We all like to think that Steely Dan’s music is distinguished by sly lyrics, complex harmonies, elite musicianship and sharp production. While those attributes might be found in nearly every Steely Dan song, the most instantly recognizable feature is not any of those things. It’s Donald Fagen’s voice.
Fagen didn’t set out to be a singer, he wanted to be a Brill Building songwriter alongside his musical partner Walter Becker. Those plans got altered when it became apparent that they needed to form a band and perform their own tunes in order to get them heard. And then when he and Becker failed to find a vocalist for the band who could consistently carry their songs the way they intended, Fagen was pushed into that role by default, and his is the lead voice on all but a small handful of Steely Dan songs.
I guess if I were to step back from my Steely Dan fandom and describe that voice in a more objective way, I’d say it’s always on key but it’s also whiney and nasally. I know those qualities have turned off some people from even wanting to listen to Steely Dan, but it’s never been an issue with me. It’s not the reason why I listen to SD, but at the same time, Fagen’s singing has a singular character that’s become an integral part of the music. Dylan fans can appreciate that sentiment.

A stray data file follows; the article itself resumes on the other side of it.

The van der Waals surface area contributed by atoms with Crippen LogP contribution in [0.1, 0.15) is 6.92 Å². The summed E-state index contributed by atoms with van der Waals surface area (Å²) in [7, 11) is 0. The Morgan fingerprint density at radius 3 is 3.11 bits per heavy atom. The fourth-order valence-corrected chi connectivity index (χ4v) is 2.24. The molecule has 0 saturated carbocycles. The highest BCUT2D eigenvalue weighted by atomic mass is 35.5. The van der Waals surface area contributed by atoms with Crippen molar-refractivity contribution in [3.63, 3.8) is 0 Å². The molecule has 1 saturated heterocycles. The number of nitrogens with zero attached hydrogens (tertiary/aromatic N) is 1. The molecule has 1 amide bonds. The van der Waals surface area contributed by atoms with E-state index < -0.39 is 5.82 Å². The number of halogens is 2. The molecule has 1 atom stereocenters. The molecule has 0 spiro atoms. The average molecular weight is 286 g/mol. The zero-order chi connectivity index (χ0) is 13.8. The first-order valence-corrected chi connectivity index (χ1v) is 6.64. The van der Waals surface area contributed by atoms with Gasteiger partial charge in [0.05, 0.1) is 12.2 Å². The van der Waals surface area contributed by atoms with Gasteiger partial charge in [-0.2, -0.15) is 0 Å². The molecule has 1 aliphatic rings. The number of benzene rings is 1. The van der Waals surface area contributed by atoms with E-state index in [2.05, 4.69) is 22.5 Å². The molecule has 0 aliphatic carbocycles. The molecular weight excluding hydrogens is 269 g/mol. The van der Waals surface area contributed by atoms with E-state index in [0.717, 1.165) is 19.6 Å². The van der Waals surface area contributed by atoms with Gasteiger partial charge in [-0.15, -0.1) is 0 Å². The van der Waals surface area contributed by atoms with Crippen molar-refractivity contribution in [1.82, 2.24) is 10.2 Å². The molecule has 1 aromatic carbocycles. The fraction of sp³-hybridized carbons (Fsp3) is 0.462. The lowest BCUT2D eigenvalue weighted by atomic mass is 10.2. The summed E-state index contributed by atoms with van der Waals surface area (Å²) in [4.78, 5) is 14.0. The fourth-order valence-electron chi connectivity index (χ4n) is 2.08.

That said, there’s an occasional moment where his vocals go above “good enough” up to “really good.” Fagen’s delivery strikes me as one of a lounge singer; he tends to croon his songs, unlike your typical rock vocalist, and when a song is a lounge type song, he seems more in his element than usual and rises to the occasion. “Deacon Blues” is one example. The best example that comes to my mind, however, is the soulful piano bar ballad “Maxine.”
Almost the entire song is sung with Fagen’s overdubbed harmonies richer than any heard on a SD song, which is noteworthy by itself. But then he sings the bridge with one voice, executing such excellent control, phrasing and cadence:
Mexico City is like another world
Nice this year they say
You’ll be my senorita in jeans and pearls
But first, let’s get off this highway, off this highway
It’s hard to imagine what could make this song better. Oh wait, there is one thing: a Michael Breaker sax solo.